Sustainability is about thinking long-term. It's about avoiding risk, improving your company's reputation, and finding revenue opportunities in socially and environmentally responsible products and services.
There is a clear business case for sustainability: aside from the obvious cost savings from energy efficiency, the challenges of today's complex world offer opportunities for innovation. Andrew Winston, an acclaimed speaker and author of "Green to Gold" and "The Big Pivot," says challenges as massive as climate change and resource scarcity call for "a deeper level of innovation that challenges our long-held beliefs about how things work." We have to ask crazy, out-of-the-box questions. We have to commit heresy.
Here are nine heretical questions Winston suggests entrepreneurs should try asking:
1. What would happen if we were completely transparent?
Think about this one. It may lead you to think about whether you have anything to hide, anything that might not look so great if people found out about it. Here are a couple of my own follow-up questions: is this business decision something I'd be proud to tell my mother about? Is this something that would still look ok if it were printed on the front page of a newspaper? In the rapidly evolving world of sustainability, it's ok to be just starting out on your carbon-cutting journey as long as you state clearly where you are, set goals on what you want to achieve, and measure yourself against them.
2. What if all our investments went through a climate screen?
All our investments go through plenty of other screens, such as an assessment of their returns. If we think we might be investing in a product rapidly going obsolete, we don't do it. If we are in a water-intensive business, we're unlikely to invest in a location with chronic drought. What would change if we took the precautionary measure of mapping out climate risk and applying it to our strategic thinking?
3. What would a clean economy company in my industry look like?
This might require visualizing things differently. For example, we are used to the idea of retrofitting homes not built for energy efficiency with solar panels installed on their rooftops. But what if the paving stones in the front yard, the windows, and the paint were also helping to generate solar energy? What would shoe manufacturing without carbon emissions look like?
4. What could we radically collaborate with competitors on?
Often the best way to solve a systemic problem is by joining forces. The tire industry has gotten together to find market solutions for old tires to become a resource, not a landfill carcass. Cocoa and coffee companies have found they could source more sustainably if they banded together. The pulp and paper industry is working on the tough question of deforestation in round table discussions.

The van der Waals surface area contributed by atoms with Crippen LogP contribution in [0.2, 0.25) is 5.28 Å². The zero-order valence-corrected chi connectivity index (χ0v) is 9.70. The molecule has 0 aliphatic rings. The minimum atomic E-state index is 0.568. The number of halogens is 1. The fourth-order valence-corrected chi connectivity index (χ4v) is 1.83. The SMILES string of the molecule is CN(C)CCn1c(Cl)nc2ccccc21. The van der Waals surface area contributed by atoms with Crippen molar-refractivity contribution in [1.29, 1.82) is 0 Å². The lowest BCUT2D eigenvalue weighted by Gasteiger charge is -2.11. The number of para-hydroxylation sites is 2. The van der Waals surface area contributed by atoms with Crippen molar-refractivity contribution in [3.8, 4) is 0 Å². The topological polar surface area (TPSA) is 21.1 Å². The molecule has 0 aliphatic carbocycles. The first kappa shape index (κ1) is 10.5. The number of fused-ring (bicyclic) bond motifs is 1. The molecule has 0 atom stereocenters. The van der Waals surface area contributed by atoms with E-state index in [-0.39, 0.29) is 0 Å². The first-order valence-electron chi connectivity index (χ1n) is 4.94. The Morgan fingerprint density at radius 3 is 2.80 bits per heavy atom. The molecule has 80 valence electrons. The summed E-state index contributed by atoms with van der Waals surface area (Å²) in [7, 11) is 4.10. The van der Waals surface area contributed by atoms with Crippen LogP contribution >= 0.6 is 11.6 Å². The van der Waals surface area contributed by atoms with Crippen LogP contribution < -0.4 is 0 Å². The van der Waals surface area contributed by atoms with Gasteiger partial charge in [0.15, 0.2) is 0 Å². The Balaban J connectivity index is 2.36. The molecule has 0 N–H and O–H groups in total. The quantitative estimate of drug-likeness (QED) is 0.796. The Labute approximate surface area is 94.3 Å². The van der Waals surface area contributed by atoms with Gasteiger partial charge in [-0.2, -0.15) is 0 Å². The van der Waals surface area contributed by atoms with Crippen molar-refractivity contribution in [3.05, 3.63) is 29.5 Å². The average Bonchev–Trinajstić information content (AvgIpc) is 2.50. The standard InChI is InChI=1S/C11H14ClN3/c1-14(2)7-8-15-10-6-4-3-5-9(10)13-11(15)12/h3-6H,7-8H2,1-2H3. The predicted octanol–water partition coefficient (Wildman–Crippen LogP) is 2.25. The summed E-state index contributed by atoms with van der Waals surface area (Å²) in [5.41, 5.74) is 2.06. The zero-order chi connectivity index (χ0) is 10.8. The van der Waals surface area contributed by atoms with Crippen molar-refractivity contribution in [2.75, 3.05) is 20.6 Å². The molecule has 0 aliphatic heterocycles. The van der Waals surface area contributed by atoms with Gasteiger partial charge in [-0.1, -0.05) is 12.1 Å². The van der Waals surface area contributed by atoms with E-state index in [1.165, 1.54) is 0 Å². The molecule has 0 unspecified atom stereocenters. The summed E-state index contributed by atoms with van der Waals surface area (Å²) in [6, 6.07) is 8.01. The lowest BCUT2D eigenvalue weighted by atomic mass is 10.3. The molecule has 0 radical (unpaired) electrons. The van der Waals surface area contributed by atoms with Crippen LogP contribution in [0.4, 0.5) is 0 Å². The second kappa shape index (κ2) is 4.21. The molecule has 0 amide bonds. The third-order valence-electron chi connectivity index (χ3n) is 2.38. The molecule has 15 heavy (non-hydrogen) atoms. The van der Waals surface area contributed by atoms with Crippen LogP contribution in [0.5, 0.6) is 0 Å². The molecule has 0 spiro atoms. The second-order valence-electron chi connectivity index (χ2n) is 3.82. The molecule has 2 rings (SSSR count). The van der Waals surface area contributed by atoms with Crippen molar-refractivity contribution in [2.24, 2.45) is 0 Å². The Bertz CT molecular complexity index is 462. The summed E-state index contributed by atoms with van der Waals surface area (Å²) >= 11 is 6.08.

5. How can we manufacture without water (or another scarce resource)?
Winston cites the example of Adidas, which decided to ask the heretical question "Could we dye clothes with no water?" The company identified a partner to help solve the problem, and piloted a "DryDye" process using heat and pressure to force pigment into fibers. This type of innovation can become an interesting new source of revenue, in addition to solving a fundamental sustainability challenge.
6. Can I subject my product to a heretical design change?
As an example, Winston cites Kimberly-Clark asking this question: "Why do toilet paper rolls need cardboard cores?" The company launched a new product without a core, which became a successful part of its $100 million Scott Naturals Brand.
7. Why do we need packaging?
Hard thinking about whether packaging is needed at all, and whether there are better ways to do it, can lead to cost savings, environmental improvements, and possibly even new revenue streams (such as the "mushroom packaging" invented by the company Ecovative).
8. Why can't innovation come from the bottom of the pyramid? Or here's another one: Can we invite everyone into our innovation?
Winston writes: "The whole idea of open innovation is heretical. R&D has always been a highly proprietary pursuit." And yet there are so many examples of great innovation platforms that are not based on open sourcing. Tesla recently released its battery patents in the hope that industry collaboration could lead to innovation beneficial to everyone. Winston cites the success of General Electric's Ecomagination Challenge.
9. What if we asked customers to use less of our product?
This is happening. Certainly electric utilities, prompted by regulators, are asking customers to be more energy efficient. Some innovations, like stockings that don't run or light bulbs that last a long time, have meant that industries compete on quality and service and not quantity. There are plenty of business opportunities in reducing waste.
The subtitle of Winston's latest book is "Radically Practical Strategies for a Hotter, Scarcer, and More Open World." Radical strategies start with heretical questions, and lead to great opportunities. Isn't it time to start asking these questions?